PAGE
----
Hip Pain or Bursitis? What You Need to Know
Similar to the discs in the spine, the hips and other joints throughout the body are supported by small fluid filled sacs known as bursa. The bursa act as shock absorbers to prevent friction, and allow the joints to glide smoothly without causing pain during movement. Bursitis results when the bursa become inflamed.
Signs and Symptoms of Hip Joint Inflammation and Bursitis
Acute, temporary hip pain is not necessarily a sign of bursitis. Some degree of stiffness and mild pain in the hips and lower back can be common and caused by anything from over exertion to prolonged sitting at work without taking sufficient breaks. However, as with most injuries, pain that persists for several weeks and beyond is generally a sign of a problem. Some of the most common hip bursitis symptoms are:
- Pain and stiffness in the affected joint
- Pain that intensifies with movement or pressure
What Causes Bursitis?
There are two forms of bursitis – trochanteric and iliopsoas. Trochanteric is the more common form and affects the joint on the outside of the hip, iliopsoas is less common and affects the inner joint of the hip, which causes pain in the groin area when it is inflamed or injured.
The most common factors involved in joint inflammation and the development of bursitis include:
- Repetitive strain and overuse injury
- Age (most common over the age of 40)
- Over pronating (when the ankles roll in towards each other)
- Joint or bone abnormalities that cause one leg to be longer than the other
- Rheumatoid arthritis
- Thyroid condition
- Psoriatic arthritis
Bursitis Treatment in Los Angeles
There are several options for treating the inflammation, depending on the location and severity. Some treatment options include:
- Conservative treatment (rest, ice)
- Needle aspiration (drain excess fluid from the bursa)
- Medication (anti-inflammatory drugs like ibuprofen or prescription medication in case of infection)
- Steroid injection
- Arthroscopic surgery (in cases of chronic pain and injuries that are unresponsive to conservative and non-surgical treatment)
Is There Anything I Can Do to Prevent Joint Inflammation and Bursitis?
Inflammation that is caused by certain repetitive movements and physical activity may be minimized by taking certain precautions. Many of the preventive measures for bursitis are simple lifestyle adjustments that anyone can make to stay flexible and help prevent injury while both physically active and at rest. Taking time to stretch and properly warm up before exercise and physical activity is one of the most important steps to avoiding sprains, tears, and injury.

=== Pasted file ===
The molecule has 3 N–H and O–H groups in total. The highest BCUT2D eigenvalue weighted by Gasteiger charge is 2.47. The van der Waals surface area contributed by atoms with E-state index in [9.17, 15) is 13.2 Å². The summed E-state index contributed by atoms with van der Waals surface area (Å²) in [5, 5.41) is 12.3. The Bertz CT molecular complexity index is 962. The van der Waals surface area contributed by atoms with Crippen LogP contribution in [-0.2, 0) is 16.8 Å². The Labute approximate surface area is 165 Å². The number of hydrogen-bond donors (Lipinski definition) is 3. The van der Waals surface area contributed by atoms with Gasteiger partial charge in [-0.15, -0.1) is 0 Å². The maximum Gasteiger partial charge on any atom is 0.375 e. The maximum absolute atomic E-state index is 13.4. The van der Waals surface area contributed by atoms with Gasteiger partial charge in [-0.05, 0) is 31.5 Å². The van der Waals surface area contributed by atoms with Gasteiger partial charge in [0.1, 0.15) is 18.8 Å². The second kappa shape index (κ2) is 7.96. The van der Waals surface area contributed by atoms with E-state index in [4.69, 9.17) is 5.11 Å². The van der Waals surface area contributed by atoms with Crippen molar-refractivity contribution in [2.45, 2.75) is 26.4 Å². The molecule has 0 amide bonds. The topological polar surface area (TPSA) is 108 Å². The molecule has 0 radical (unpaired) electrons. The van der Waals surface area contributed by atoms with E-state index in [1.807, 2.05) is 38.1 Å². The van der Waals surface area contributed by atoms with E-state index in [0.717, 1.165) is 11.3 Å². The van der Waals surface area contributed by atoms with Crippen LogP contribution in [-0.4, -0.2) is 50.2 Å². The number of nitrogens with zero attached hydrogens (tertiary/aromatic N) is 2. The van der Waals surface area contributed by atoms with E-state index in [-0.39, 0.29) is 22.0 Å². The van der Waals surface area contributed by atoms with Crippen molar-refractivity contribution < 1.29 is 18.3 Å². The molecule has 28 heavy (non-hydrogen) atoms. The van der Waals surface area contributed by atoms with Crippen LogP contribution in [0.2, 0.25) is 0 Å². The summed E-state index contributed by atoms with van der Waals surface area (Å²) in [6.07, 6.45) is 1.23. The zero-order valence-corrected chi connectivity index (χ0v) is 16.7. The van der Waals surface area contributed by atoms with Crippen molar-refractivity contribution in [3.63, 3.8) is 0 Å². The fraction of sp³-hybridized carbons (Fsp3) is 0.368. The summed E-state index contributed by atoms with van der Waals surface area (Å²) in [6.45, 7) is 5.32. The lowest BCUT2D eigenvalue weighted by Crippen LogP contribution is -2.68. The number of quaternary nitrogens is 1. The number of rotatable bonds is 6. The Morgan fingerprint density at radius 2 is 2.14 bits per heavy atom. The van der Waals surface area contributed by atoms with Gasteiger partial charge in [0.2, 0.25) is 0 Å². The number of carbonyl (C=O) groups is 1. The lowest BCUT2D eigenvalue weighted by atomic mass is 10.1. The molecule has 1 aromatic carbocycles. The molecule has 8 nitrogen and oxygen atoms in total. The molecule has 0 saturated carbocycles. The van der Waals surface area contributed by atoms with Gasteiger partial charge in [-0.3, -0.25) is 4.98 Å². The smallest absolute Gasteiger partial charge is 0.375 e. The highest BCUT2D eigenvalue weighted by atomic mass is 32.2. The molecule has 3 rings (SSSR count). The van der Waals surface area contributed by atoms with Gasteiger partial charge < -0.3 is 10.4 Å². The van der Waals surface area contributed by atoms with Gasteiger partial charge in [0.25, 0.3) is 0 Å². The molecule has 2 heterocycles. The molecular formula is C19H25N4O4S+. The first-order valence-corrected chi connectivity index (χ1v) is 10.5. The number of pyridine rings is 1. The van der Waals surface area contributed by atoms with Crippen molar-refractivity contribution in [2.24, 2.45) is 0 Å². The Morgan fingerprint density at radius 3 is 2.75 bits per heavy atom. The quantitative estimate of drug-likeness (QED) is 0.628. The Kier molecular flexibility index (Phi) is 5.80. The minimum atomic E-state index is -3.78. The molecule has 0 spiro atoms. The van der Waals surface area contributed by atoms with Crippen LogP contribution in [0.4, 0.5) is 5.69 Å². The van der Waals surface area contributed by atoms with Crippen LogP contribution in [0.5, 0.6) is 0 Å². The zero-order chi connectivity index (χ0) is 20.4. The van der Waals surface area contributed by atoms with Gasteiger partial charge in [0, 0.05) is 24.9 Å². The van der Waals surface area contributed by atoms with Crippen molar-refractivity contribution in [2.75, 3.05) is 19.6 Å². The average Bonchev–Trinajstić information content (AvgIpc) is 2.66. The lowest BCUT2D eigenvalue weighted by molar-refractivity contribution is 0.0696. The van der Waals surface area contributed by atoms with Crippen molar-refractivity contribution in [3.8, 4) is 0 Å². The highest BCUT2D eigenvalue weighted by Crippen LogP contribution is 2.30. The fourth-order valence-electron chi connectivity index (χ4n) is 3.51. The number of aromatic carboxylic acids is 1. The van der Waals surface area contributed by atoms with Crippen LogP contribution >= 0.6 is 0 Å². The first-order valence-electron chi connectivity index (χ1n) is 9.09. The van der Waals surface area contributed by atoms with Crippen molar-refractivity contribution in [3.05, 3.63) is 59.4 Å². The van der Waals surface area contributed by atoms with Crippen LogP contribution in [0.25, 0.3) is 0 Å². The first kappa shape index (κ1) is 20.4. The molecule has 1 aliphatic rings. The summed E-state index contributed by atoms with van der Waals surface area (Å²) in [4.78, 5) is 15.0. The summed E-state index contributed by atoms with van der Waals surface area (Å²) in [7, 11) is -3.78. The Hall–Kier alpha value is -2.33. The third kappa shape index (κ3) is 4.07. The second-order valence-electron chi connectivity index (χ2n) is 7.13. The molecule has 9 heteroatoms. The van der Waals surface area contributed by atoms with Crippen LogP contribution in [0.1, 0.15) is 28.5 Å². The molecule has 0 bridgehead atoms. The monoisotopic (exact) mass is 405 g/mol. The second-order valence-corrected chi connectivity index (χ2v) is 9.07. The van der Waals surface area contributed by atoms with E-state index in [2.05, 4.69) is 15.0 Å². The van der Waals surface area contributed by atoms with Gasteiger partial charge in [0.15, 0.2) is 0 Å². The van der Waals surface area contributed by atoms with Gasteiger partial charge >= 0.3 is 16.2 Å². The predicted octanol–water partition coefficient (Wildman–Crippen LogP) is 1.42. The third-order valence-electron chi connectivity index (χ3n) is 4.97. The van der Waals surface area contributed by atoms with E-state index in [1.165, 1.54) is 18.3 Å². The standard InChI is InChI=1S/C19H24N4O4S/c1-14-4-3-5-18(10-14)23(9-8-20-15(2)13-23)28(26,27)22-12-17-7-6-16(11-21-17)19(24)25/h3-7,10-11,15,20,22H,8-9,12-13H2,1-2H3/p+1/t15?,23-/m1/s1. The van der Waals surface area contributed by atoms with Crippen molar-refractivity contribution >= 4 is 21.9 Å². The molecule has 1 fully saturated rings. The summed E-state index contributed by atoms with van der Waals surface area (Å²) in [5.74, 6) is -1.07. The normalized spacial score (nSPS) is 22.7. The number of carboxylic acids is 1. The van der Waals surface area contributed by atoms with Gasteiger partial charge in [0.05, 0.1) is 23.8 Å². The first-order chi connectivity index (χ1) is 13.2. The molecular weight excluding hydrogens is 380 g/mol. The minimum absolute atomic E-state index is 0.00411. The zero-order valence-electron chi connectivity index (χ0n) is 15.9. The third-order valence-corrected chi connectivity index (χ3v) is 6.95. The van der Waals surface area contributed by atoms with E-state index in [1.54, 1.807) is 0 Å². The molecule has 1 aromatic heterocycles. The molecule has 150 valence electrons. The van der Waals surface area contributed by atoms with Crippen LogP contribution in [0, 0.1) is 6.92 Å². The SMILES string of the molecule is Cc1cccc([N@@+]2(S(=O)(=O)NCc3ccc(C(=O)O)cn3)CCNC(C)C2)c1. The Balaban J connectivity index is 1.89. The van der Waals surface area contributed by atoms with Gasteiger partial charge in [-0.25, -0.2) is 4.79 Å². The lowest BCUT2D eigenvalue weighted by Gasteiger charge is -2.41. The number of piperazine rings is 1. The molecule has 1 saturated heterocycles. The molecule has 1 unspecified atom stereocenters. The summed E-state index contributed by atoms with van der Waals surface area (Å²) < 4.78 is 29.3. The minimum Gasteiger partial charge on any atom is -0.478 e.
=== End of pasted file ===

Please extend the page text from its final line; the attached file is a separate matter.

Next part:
Stand up and move around – Numerous studies have found that prolonged sitting and a sedentary lifestyle can lead to a number of serious health problems. Sitting on hard surfaces for prolonged periods of time can cause strain and tension to the bursa in the hips.
Practice good posture – This is especially important when practicing physical activities like lifting. Poor alignment can lead to pressure and strain on the joints and lower back.
Maintain a healthy weight – In addition to leading to other serious health risks like diabetes, excessive weight adds additional pressure to the joints, making them more prone to inflammation and injury.
Strength training – Strong muscles support the joints and help to relieve the kind of pressure and strain that make joints more susceptible to inflammation and pain.
When is Hip Arthroscopy Necessary?
Hip arthroscopy is used to both diagnose and correct a number of orthopedic problems and injuries. For people suffering from chronic pain or injuries that have not responded to treatment, arthroscopy allows the orthopedic surgeon to access the inside of the joint space to assess the damage, and make any necessary repairs without a traditional open surgery. Some of the most common uses for arthroscopy are:
- Loose bodies
- Labral tears
- Ligament tears/rupture
- Joint instability
- Chronic hip pain
- Cartilage and joint degeneration
- Joint sepsis
- Adhesive capsulitis
- Synovial disease
While most cases of bursitis can typically be treated conservatively, surgery may be an option for some patients if symptoms persist after medication and physical therapy. Arthroscopy works by inserting a small surgical instrument with a camera through a small incision into the joint space. The camera projects images onto a monitor which allows Dr. Meier to visualize and correct any damage to the surrounding bone or tissue. Hip arthroscopy can have many benefits over traditional open surgery, including less blood loss, faster healing and recovery times, and less risk for infection. It is a minimally invasive procedure that can be used to both diagnose and treat injuries.
Arthroscopic Hip Surgeon in Beverly Hills
For more information on minimally invasive surgery to diagnose and treat the causes of chronic joint pain or an injury, contact Meier Orthopedic Sports and Regenerative Medicine by calling 310-777-7845 to request a consultation with board certified orthopedic surgeon and sports medicine expert Dr. Steven Meier today.
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